As I wrote on the last post, Patience is indispensable to any kind of true progress. Some of us have been waiting a long time and are just sick of it. But just when we start thinking that three years is a long time to struggle with a ridiculous vocal change, then satisfying steps begin to happen. After my paradisical teaching experience on Klädesholmen during which time my voice chose to literally go on vacation, it seems that it was more a period of necessary hibernation. Indeed since the day I arrived in Stockholm my voice has decided to awake from its slumber and came out to play. No, none of this is arbitrary as I jokingly try to make it appear. The product of three years of targeted muscular retraining is indeed promising and gives me great hope for the next short while. This is all happening while the members of my posse of tenors-who-formerly-sang-baritone are all experiencing important strides. One is singing Merry Widow, another one is preparing Lensky and a third is being compared to Richard Tucker. Not bad for a bunch of false baritones who a while ago might have taught themselves (and certainly me) crazy for embarking on this road less traveled!
The main reason for sharing these short clips is to discuss the process of muscular training. In sports, athletes who spend many months getting in shape will experience a final period of exponential growth when suddenly they seem to get stronger every day and have increased stamina as well. When I first begin Kung Fu anew, a few months ago, I could not do more than 20 push-ups in one set. But now I push myself to try 50. Likewise, for quite a while, A4 felt like the most difficult note in my voice. I felt that my top notes depended in great part on how well I can sing that note. The first clip I share is a 50 second clip of the difficult part of the aria “L’anima ho stanca” from Cilea’s Adriana Lecouvreur. Far from a final product in my estimation. I am happy to be able to sustain the A4 comfortably and long. This is a sign of new stamina I did not have a month ago.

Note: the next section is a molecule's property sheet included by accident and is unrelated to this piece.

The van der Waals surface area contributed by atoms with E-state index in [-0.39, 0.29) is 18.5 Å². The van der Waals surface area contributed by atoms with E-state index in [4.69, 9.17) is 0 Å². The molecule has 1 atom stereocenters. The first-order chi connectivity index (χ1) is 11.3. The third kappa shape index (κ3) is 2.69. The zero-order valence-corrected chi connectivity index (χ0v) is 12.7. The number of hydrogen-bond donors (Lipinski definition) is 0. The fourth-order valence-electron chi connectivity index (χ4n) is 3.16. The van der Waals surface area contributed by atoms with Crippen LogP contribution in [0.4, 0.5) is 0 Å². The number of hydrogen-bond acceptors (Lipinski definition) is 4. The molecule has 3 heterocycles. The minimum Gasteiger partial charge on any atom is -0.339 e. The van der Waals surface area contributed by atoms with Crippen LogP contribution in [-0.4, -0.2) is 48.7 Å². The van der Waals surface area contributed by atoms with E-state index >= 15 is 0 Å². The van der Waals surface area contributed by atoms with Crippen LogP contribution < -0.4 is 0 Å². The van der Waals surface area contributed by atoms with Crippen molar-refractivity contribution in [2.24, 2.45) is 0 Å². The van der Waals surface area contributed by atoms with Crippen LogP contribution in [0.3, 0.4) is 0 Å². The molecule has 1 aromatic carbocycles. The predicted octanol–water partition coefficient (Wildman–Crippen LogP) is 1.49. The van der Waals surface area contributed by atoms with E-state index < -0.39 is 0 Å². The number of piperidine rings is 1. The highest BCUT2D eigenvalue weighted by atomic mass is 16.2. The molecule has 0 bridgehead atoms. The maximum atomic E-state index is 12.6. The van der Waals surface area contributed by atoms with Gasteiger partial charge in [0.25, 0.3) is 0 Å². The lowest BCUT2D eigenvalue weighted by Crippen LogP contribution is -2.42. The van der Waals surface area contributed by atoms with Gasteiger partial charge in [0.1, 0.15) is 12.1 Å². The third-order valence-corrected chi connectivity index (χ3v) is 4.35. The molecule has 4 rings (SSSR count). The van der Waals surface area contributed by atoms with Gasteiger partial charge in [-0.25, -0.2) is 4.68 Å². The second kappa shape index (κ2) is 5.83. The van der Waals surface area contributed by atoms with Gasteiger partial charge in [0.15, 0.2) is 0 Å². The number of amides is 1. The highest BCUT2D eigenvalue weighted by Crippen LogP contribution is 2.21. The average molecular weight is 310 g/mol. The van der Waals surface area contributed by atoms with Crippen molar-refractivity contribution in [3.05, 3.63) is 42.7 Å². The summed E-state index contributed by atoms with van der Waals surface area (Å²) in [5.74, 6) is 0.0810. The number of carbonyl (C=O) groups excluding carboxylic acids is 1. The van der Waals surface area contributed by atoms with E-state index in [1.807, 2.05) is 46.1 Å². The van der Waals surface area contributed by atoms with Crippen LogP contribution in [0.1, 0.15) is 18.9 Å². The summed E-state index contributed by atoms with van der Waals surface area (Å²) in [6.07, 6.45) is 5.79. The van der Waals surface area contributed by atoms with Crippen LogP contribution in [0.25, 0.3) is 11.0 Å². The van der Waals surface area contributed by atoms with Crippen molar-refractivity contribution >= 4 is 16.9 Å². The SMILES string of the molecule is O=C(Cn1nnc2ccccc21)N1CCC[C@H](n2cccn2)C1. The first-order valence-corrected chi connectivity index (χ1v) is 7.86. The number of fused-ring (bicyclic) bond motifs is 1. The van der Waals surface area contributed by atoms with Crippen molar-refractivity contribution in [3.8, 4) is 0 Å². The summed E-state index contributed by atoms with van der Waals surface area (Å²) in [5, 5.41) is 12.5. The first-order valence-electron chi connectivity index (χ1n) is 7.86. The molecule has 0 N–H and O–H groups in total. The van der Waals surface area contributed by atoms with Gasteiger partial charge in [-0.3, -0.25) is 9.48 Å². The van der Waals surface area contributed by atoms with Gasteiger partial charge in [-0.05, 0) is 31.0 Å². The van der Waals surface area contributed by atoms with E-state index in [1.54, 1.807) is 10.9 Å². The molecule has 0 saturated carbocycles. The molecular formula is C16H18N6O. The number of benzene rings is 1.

But real strength includes the ability to be able to flexibly play with dynamics, and this is something I am only beginning to experience. With greater strength will come the flexibility (non-rigidity) that the Italians refer to as morbidezza. Here Franco Corelli shows how it is done.
It is important to know that the great singers of previous generations built strong voices, whereas in our time, we are often satisfied with the ability to simply coordinate the voice. I taught a fabulous baritone today who made a very important point. He said that many singers get cast based on an audition where they demonstrate they can sing the main arias. But often no one thinks about whether they will make it through the grueling rehearsal process. Indeed the rehearsal period is where a singer finds out how ready they are to do battle with difficult pieces.
Along with my stronger longer but not yet refined A4 came also a new more balanced sustained B4. For this I chose to practice different Bs to improve strength. One such B is “la vita mi costasse, ti salverò” from the first act of Tosca. Pavarotti called it a very difficult note. Again I sustained it as long as felt comfortable to see how much stamina I had. I will take a bit of time before it becomes morbide but I feel on my way with this note.
What is interesting is that despite a pretty long B, the C5 just one semitone higher requires its own specific muscular setup. So although I was able to sustain it a few days ago, it is not a note I could depend on sustaining. I attempted to sustain two different Cs: the cadenza in the cavatina, “meco all’altar di Venere” from Norma and “Gli enigmi sono tre” in the Turandot-Calaf duet.
I share these clips simply to show the developing steps toward a fully strengthened voice. I taught a young tenor I have been working with for the last year today and it was inspiring to here what a well-supported full-voiced C#5 sounds like. I will ask him to send it to me and I will post it here. Experiencing his development with the top notes gave me a great deal of hope. The path is clear to these notes but it is simply a matter of strength and that takes time. Getting to work with the many fully formed voices here in Sweden is both inspiring and humbling. It gives one a much better sense of what a final product should sound like. I am very happy to “…be in the fray” as George Shirley would often say, but the battle is far from over. I am winning it though!